Dr Rob George awarded Mid-Career Fellowship by the British Academy
Friday 18 August 2017
Dr Rob George, Lecturer in Law at UCL Faculty of Laws, has been awarded a Mid-Career Fellowship by The British Academy for his abstract The Fall and Rise of the Inherent Jurisdiction of the High Court.
The British Academy has awarded Mid-Career Fellowships to 47 outstanding researchers who will promote public understanding and engagement in the humanities and social sciences.
Mid-Career Fellowships allow academics to focus on a major piece of research and to communicate their work to a wider audience, by obtaining time away from teaching and administration commitments.
Dr Rob George said:
‘I am delighted to have the opportunity to explore this important topic with the support of The British Academy. I look forward to starting the Fellowship.’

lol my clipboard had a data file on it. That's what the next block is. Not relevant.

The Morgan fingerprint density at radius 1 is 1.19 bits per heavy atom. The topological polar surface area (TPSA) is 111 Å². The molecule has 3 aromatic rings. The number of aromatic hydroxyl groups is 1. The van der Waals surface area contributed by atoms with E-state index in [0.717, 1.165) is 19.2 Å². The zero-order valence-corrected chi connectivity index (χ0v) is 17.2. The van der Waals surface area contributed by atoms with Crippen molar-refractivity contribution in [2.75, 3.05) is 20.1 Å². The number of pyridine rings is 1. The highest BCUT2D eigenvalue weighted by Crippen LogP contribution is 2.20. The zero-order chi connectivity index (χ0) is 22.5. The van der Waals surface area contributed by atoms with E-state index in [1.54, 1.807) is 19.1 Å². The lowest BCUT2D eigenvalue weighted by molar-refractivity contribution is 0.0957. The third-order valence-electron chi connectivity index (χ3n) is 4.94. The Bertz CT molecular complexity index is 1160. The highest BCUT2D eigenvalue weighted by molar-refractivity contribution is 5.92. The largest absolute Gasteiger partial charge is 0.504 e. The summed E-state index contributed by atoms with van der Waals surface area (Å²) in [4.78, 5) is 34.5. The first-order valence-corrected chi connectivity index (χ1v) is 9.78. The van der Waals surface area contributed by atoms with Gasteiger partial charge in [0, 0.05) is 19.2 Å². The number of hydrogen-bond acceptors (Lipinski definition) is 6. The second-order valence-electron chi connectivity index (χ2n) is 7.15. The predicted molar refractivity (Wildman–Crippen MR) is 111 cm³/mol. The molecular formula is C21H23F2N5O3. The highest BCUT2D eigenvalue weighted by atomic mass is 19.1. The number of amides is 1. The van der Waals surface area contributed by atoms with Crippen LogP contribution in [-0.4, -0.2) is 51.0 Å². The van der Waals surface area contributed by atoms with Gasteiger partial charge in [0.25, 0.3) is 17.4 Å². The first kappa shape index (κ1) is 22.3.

The new Mid-Career Fellows are recognised as excellent communicators and ‘champions’ in their field, as well as for their distinguished publication record.
Dr George’s abstract:
The inherent jurisdiction of the High Court is a wide-ranging court power stemming from the Crown’s prerogative over the subject, and is used to protect vulnerable citizens (e.g. making a child a ward of court). Statutory reforms in the 1980s placed major restrictions on the inherent jurisdiction, and by 2000 it had largely fallen from use. However, recent years have seen a resurgence in the court’s use of its inherent powers, with debate about the appropriate scope of this power in the modern age. Addressing individual vulnerability and state power, the project is timely and important: it is the first research for 30 years and comes at a time of court activism and debate. The project combines historical work on the nature and application of the jurisdiction with doctrinal analysis of recent caselaw and empirical research in the form of interviews with stakeholders to understand and critique its place today. The research will lead to monograph and refereed journal article, practitioner articles and training seminars, and broad public engagement regarding court powers in family cases.